Now how does all this apply in the practical world? When you’re trying to remember a phone number, you’re holding it in the phonological loop. You repeat the phone number over and over to yourself until you get the chance to dial it on the phone. The average individual can hold 7 +/- 2 chunks of information in the phonological loop at once. (7 +/-2 means between 5 and 9.) This is actually one of the reasons phone numbers all around the world are very rarely longer than 6 or 7 digits. One digit doesn’t necessarily represent one chunk, however; a chunk is a small meaningful unit of information. Familiar area codes, for example, would usually count as one chunk even though they’re three digits. Likewise, remembering 383–1715 becomes seven chunks if you speak it to yourself as 7 digits, but five chunks if you say the last part as “seventeen fifteen”. As soon as you stop repeating the phone number to yourself, or once you get distracted and focus on something else, you’ll most likely lose whatever you had in the phonological loop (unless you decide to process it into LTM).

Reminding yourself to fill the cat bowl in the morning, but then forgetting, is not a problem with WM; instead, it results from not forming a robust encoding into LTM. And the truth is, this is a pretty efficient “error” for your mind: it won’t be particularly important in 20 years to remember that time you filled the cat bowl! In a sense, your central executive has already helped you deem this information as unimportant, and therefore marked it to be discarded. (This is a HUGE oversimplification, but let’s leave it at that for now.)

So is all for naught? Not at all. There are lots of strategies that can help memory with specific types of information. As you say, right before you walk out the door, an alarm bell sounds in your mind. Great! You’ve actually developed a strategy akin to a “mental checklist” that triggers every time you head for the door, and this checklist “reminds” you to feed the cat. If the “alarm bell” doesn’t go off every day, you can strengthen it, for example, by mentally imagining your cat hanging by its feet from your door handle. Sit for a minute and vividly imagine this very weird image: your cat, hanging from the door handle, by its feet. Why would a cat do that, it’s so weird? They wouldn’t, but now you have a very distinctive image associating your cat with the door handle. You’re now much more likely to think about your cat every time you reach for the door handle, and thus more likely to get your “alarm bell.”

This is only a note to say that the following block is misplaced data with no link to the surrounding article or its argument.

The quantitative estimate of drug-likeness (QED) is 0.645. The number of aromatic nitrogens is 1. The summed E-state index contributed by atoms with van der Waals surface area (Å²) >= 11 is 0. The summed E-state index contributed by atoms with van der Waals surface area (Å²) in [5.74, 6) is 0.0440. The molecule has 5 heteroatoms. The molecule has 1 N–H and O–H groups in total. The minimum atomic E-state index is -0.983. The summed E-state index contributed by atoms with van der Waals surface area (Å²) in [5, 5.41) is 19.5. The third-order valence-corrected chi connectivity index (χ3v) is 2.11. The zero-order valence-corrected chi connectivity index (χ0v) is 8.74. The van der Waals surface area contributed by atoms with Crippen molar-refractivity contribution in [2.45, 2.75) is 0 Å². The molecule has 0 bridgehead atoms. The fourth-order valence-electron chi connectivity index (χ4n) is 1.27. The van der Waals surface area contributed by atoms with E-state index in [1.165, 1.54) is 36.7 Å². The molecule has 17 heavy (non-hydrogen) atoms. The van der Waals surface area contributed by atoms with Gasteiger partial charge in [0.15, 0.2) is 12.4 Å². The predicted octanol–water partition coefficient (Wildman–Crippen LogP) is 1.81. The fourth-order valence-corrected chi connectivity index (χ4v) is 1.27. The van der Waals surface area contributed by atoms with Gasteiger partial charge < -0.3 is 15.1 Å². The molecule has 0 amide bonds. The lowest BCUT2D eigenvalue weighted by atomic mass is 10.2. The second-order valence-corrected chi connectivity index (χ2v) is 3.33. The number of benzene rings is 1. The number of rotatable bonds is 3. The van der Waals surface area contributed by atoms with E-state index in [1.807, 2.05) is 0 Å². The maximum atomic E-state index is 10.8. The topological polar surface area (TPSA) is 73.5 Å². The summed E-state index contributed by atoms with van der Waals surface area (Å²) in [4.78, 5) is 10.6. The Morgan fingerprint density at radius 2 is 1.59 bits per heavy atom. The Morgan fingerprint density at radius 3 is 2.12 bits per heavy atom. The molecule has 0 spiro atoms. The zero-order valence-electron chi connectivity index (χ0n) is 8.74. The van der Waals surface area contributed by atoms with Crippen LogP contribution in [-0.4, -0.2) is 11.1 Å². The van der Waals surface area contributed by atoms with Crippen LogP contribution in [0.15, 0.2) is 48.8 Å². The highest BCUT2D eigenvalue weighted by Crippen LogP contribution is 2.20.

There’s so much I’ve left out, but I think I’d better quit before this becomes a full-blown essay. I’m happy to answer any specific questions you’ve got. And since you’re probably wondering, my undergraduate and graduate degrees were in psychology, specifically focused on human memory and the ways in which we can screw up and “remember” things that never happened.

squirbel's avatar

Feel free to PM me with the rest, this was a great read – thanks!

SC's avatar

“the rest” could go on forever! but if you have specific questions or other problems that could use a little strategic intervention, tell on.

webmasterwilliam's avatar

SC – That was an awesome summary.

Here is a memory question that you seem qualified to answer. If I glance at something, and my brain misinterpreted the vision, does the misinterpreted vision get stored in memory, or do the components of the vision get stored, so later recollection may correctly interpret the vision?

For example, sometimes when you’re driving fatigued, you tend to see things ahead of you that are not really there. I remember once driving very very tired, I could swear I saw a dragster making a u-turn on the freeway ahead of me. As I got closer, it was in fact a train with its revolving headlights near a turn in the road. That was a very uncommon sight, so my fatigued brain didn’t have a previous pattern to reference, and I guess somehow the dragster image was the closest memory I had for reference.

So, if I had not been able to establish that it was in fact a train, if I was regressed under hypnosis, would I still claim that a dragster was performing a u-turn in the road, or would I be able to correctly reconstruct the image and properly interpret it as a train?

Judi's avatar

It seems to me that we give ourselves more creative license with our long term memory than with our short term memory.

CherryRed's avatar

Do you take drugs?

squirbel's avatar


Not even for headaches – and I only swallow about 6 aleve per year – every now and again my cramps are unforgiving.

El_Cadejo's avatar

i love how many people failed to read any other responses and keep asking/saying its due to drug use….

6rant6's avatar

Didn’t you ask that before?